On Tuesday before I visited Wegman’s, I finally got to see one of Fredericksburg many Historic Homes, Chatham Manor.
If you have been following our blog for a while, you may remember two of the decedents from the Conway Family got into an argument at Chatham over Nelly Madison, daughter of Ambrose Madison and niece to James Madison. Francis Fitzhugh Conway was the son of Captain Francis Conway and his wife, Elizabeth Fitzhugh Conway. Captain Conway was the last of the Conway family to own Belle Grove Plantation. He sold it in 1790 and moved to Mt. Sion Plantation just outside of Fredericksburg. The other man was William Thornton, a cousin of Francis Fitzhugh Conway. William and Francis share a common forefather in Francis and Alice Savage Thornton, second owners of Belle Grove Plantation.
Francis and William were both smitten with Nelly Madison. All three were visiting Chatham Manor for a Christmas party. Trying to impress her, Francis had purchased a new saddle (0r bridle, the story isn’t clear which) and had the groomsman place it on his horse. For some reason, the new saddle (or bridle) ended up on William Thornton’s horse instead of Francis’s. When the horses were brought around, Francis was angry. He challenged William to a dual the next month. The two met at Alum Springs Park and drew pistols. Both were wounded in the stomach area. William survived for two days and it is believe Francis died shortly after the dual.
Nelly Madison would go on to marry Dr. Willis and would be by the side of James Madison at his death. She was the last to speak to James Madison just before he died.
So you can see my interest in this Virginia Historic Home.
Here is some information I pulled from Wikipedia:
Chatham Manor is the Georgian-style home completed in 1771 by William Fitzhugh on the Rappahannock River in Stafford County, Virginia, opposite Fredericksburg The 1,280-acre estate included an orchard, mill, and a race track where Fitzhugh’s horses vied with those of other planters for prize money. Fizhugh named the mansion after the British parliamentarian William Pitt, 1st Earl of Chatham, who championed many of the opinions held by American colonists prior to the Revolutionary War.
Fitzhugh was a friend and colleague of George Washington, whose family’s farm was just down the Rappahannock River from Chatham. Washington’s diaries note that he was a frequent guest at Chatham. He and Fitzhugh had served together in the House of Burgesses prior to the American Revolution, and they shared a love of farming and horses. Fitzhugh’s daughter, Mary Lee, would marry the first president’s step-grandson, George Washington Parke Custis. Their daughter wed the future Confederate General Robert E. Lee.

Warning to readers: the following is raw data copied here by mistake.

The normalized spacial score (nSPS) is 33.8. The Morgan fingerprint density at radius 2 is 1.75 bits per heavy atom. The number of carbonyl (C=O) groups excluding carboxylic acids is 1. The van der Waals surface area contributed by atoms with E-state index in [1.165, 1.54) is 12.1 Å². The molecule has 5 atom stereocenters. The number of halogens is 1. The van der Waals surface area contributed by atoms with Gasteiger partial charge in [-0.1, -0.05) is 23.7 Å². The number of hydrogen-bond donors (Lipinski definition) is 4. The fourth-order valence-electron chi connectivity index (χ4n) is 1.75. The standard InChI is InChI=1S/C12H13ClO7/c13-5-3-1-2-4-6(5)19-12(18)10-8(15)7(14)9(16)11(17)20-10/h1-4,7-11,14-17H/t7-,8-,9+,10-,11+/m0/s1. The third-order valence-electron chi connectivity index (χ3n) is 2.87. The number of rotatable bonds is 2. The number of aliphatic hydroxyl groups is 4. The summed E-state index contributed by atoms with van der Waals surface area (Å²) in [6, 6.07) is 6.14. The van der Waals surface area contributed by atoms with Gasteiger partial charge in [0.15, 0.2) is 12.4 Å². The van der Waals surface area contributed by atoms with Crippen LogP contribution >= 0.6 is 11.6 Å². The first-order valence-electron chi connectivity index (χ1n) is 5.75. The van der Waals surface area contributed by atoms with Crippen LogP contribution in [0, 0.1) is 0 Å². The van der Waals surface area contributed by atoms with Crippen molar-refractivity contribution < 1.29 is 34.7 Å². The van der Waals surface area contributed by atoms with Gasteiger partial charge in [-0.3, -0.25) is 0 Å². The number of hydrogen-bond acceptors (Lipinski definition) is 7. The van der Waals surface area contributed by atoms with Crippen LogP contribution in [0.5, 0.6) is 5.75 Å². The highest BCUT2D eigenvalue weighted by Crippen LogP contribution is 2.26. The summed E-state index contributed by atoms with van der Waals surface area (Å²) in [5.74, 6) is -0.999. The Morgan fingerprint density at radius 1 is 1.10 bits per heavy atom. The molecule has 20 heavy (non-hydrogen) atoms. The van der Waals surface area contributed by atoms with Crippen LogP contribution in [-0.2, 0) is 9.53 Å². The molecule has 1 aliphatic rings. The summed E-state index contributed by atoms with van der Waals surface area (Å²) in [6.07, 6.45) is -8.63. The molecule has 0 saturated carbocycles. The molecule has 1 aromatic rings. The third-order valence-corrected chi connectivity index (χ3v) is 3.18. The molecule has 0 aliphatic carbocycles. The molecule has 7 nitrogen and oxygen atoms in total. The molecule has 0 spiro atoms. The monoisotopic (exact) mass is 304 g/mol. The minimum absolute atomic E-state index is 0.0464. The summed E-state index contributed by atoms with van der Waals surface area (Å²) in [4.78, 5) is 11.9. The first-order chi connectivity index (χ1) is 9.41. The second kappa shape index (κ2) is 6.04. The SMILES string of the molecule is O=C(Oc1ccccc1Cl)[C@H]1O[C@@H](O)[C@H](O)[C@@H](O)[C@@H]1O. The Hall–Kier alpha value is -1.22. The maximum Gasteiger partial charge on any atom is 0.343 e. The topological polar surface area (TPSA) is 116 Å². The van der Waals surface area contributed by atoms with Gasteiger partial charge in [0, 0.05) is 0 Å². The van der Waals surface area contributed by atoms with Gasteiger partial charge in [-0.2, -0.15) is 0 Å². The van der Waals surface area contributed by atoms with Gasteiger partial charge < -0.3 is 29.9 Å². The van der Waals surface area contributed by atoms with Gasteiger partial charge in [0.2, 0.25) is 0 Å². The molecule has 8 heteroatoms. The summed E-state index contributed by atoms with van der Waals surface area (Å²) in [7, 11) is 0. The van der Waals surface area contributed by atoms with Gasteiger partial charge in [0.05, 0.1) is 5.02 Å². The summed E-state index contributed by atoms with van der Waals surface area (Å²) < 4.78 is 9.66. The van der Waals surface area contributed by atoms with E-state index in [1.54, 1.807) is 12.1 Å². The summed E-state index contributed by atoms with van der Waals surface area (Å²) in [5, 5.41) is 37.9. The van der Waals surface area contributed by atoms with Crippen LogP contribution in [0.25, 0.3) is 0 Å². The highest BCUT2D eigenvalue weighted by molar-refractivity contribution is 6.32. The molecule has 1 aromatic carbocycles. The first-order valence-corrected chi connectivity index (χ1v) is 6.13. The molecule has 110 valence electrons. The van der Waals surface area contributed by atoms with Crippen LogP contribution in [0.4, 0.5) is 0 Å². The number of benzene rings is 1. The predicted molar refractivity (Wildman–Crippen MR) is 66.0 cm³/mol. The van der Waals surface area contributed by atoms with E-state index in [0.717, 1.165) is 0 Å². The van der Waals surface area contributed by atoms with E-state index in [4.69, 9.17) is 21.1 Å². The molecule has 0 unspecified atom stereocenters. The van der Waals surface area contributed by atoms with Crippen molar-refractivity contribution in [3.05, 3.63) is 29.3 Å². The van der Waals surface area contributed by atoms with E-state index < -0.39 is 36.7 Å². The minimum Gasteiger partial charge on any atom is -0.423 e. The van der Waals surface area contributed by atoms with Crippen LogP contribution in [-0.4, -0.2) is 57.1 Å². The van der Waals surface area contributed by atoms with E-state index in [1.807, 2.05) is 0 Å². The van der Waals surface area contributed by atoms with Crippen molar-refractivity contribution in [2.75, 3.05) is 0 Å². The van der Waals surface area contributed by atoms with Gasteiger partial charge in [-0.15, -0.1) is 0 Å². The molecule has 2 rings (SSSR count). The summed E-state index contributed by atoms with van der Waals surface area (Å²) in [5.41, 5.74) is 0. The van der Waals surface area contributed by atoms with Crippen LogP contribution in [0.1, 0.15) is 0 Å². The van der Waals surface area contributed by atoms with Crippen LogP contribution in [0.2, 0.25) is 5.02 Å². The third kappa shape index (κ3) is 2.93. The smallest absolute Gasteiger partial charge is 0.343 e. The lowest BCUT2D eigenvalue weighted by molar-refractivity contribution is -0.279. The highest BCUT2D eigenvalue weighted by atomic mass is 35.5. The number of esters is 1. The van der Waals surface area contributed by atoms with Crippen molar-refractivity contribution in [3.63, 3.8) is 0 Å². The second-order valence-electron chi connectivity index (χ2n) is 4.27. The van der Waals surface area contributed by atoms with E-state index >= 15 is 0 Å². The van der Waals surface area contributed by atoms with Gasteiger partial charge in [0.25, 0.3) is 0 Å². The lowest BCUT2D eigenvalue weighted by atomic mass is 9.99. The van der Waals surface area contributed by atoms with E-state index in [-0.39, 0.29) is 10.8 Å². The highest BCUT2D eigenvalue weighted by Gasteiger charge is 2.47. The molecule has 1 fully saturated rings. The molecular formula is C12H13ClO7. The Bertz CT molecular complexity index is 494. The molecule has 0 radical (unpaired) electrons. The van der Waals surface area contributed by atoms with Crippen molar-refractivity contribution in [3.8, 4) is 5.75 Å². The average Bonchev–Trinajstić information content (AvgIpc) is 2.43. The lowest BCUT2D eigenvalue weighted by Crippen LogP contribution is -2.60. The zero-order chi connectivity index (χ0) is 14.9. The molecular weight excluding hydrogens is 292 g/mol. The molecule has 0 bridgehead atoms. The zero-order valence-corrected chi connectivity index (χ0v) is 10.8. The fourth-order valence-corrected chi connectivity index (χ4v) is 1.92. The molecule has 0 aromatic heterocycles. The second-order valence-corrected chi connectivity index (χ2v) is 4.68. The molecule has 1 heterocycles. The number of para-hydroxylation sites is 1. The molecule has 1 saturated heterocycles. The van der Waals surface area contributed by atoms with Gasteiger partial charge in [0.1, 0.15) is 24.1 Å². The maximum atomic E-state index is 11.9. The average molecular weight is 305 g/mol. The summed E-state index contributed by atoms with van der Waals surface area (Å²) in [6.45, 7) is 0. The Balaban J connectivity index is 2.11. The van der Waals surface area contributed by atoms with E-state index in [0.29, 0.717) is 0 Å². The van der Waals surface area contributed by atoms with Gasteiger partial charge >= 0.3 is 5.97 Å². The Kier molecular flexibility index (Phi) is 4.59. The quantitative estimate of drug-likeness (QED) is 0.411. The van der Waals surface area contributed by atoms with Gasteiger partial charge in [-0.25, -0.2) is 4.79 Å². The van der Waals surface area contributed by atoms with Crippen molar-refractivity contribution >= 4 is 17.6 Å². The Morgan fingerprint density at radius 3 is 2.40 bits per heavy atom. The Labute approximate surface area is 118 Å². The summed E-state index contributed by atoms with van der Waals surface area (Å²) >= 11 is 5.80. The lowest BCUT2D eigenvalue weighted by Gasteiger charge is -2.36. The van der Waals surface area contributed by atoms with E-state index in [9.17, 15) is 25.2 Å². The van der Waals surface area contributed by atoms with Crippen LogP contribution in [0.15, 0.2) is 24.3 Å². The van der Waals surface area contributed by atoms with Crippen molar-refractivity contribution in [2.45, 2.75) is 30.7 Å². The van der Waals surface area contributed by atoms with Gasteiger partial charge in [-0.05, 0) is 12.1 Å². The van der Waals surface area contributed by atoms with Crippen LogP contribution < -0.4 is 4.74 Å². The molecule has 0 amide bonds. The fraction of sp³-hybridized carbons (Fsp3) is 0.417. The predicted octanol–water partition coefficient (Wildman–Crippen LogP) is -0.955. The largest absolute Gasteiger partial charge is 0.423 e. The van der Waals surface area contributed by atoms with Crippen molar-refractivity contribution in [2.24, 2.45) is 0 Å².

Evidence supports that Thomas Jefferson and James Monroe also visited at Chatham, making a veritable “Who’s Who” of important Americans who stopped in to enjoy Fitzhugh’s hospitality. (A letter was recently discovered among Jefferson’s papers being catalogued at Princeton University; in that 1792 note, TJ writes, “…stopped at friend Fitzhugh’s in Fredericksburg…” He appeared to have been traveling between the new Capital City in Philadelphia and Monticello.) William Henry Harrison stopped by Chatham in 1841 on his way to be inaugurated as President.
Fitzhugh owned upwards of 100 slaves, with anywhere from 60 to 90 being used at Chatham, depending on the season. Most worked as field hands or house servants, but he also employed skilled tradesmen such as millers, carpenters, and blacksmiths. Little physical evidence remains to show where slaves lived; until recently, most knowledge of slaves at Chatham is from written records.
In January 1805, a number of Fitzhugh’s slaves rebelled after an overseer ordered slaves back to work at what they considered was too short an interval after the Christmas holidays. The slaves overpowered and whipped their overseer and four others who tried to make them return to work. An armed posse put down the rebellion and punished those involved. One black man was executed, two died while trying to escape, and two others were deported, perhaps to a slave colony in the Caribbean.
A later owner of Chatham,, who acquired the plantation in the 1850s, tried to free her slaves through her will upon her death. Her will provided that her slaves would have the choice of being freed and migrating to Liberia, with passage paid for, or of remaining as slaves with any of her family members they might choose.
Chatham’s new owner, J. Horace Lacy, took the will to court to challenge it and had it overturned. The court denied Coulter’s slaves any chance of freedom by ruling that the 1857 Dred Scott decision by the U.S. Supreme Court had declared that slaves were property—without choice—and not persons with choice.
Ellen Mitchell was the enslaved laundress at “Chatham” who knew of and counted on Mrs. Coulter’s promise of manumission. When Lacy’s court case took her freedom away, Mitchell was irate and loudly proclaimed how unfair this denial was. Lacy sold her to a slave trader, James Ayler, in Fredericksburg.
Ellen Mitchell continued to loudly protest the unfairness of her situation. Ayler gave her a 90-day pass to leave Fredericksburg in early 1860 on a tour during which she attempted to raise money to buy her freedom. He sent her on her way with the understanding that she would return. She gave speeches in Washington City, Baltimore, Philadelphia, New York, and Boston, raising enough money to return to Fredericskburg and buy not only her freedom but that of her children, as well. Ayler was so impressed that he also freed Mitchell’s mother. The Mitchell family moved to Cincinnati in the free state of Ohio. In the 1860 census, Ellen Mitchell was listed as running a laundry business. Today, some of her descendants still live in that area of Ohio.
Part Two – the Civil War Years tomorrow
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